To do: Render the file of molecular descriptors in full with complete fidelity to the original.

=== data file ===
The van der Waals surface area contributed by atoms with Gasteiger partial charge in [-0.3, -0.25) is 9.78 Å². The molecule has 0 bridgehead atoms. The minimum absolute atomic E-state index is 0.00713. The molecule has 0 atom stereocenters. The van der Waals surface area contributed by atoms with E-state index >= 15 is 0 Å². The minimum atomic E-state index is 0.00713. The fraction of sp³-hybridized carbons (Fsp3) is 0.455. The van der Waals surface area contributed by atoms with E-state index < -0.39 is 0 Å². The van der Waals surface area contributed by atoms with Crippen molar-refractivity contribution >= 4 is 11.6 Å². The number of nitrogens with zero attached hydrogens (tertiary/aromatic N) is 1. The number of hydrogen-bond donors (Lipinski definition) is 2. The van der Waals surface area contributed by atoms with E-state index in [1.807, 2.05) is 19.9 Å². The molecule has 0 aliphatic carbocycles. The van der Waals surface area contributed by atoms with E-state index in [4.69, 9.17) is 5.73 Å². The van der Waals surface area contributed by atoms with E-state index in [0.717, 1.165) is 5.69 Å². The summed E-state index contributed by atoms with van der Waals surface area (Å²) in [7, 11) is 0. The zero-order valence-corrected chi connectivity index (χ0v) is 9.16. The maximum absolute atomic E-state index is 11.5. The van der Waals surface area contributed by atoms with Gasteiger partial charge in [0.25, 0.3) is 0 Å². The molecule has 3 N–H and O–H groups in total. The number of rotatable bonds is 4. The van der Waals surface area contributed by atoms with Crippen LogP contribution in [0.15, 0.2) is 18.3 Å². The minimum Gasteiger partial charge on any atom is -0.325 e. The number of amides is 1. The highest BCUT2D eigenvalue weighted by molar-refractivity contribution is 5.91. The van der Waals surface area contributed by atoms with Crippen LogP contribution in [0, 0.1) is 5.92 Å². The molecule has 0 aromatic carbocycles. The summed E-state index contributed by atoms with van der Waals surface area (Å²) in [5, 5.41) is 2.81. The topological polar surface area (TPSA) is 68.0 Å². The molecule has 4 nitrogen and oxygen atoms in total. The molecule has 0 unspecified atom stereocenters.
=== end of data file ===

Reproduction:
The van der Waals surface area contributed by atoms with Gasteiger partial charge in [-0.3, -0.25) is 9.78 Å². The molecule has 0 bridgehead atoms. The minimum absolute atomic E-state index is 0.00713. The molecule has 0 atom stereocenters. The van der Waals surface area contributed by atoms with E-state index >= 15 is 0 Å². The minimum atomic E-state index is 0.00713. The fraction of sp³-hybridized carbons (Fsp3) is 0.455. The van der Waals surface area contributed by atoms with E-state index < -0.39 is 0 Å². The van der Waals surface area contributed by atoms with Crippen molar-refractivity contribution >= 4 is 11.6 Å². The number of nitrogens with zero attached hydrogens (tertiary/aromatic N) is 1. The number of hydrogen-bond donors (Lipinski definition) is 2. The van der Waals surface area contributed by atoms with E-state index in [1.807, 2.05) is 19.9 Å². The molecule has 0 aliphatic carbocycles. The van der Waals surface area contributed by atoms with E-state index in [4.69, 9.17) is 5.73 Å². The van der Waals surface area contributed by atoms with E-state index in [0.717, 1.165) is 5.69 Å². The summed E-state index contributed by atoms with van der Waals surface area (Å²) in [7, 11) is 0. The zero-order valence-corrected chi connectivity index (χ0v) is 9.16. The maximum absolute atomic E-state index is 11.5. The van der Waals surface area contributed by atoms with Gasteiger partial charge in [0.25, 0.3) is 0 Å². The molecule has 3 N–H and O–H groups in total. The number of rotatable bonds is 4. The van der Waals surface area contributed by atoms with Crippen LogP contribution in [0.15, 0.2) is 18.3 Å². The minimum Gasteiger partial charge on any atom is -0.325 e. The number of amides is 1. The highest BCUT2D eigenvalue weighted by molar-refractivity contribution is 5.91. The van der Waals surface area contributed by atoms with Crippen LogP contribution in [0, 0.1) is 5.92 Å². The molecule has 0 aromatic carbocycles. The summed E-state index contributed by atoms with van der Waals surface area (Å²) in [5, 5.41) is 2.81. The topological polar surface area (TPSA) is 68.0 Å². The molecule has 4 nitrogen and oxygen atoms in total. The molecule has 0 unspecified atom stereocenters.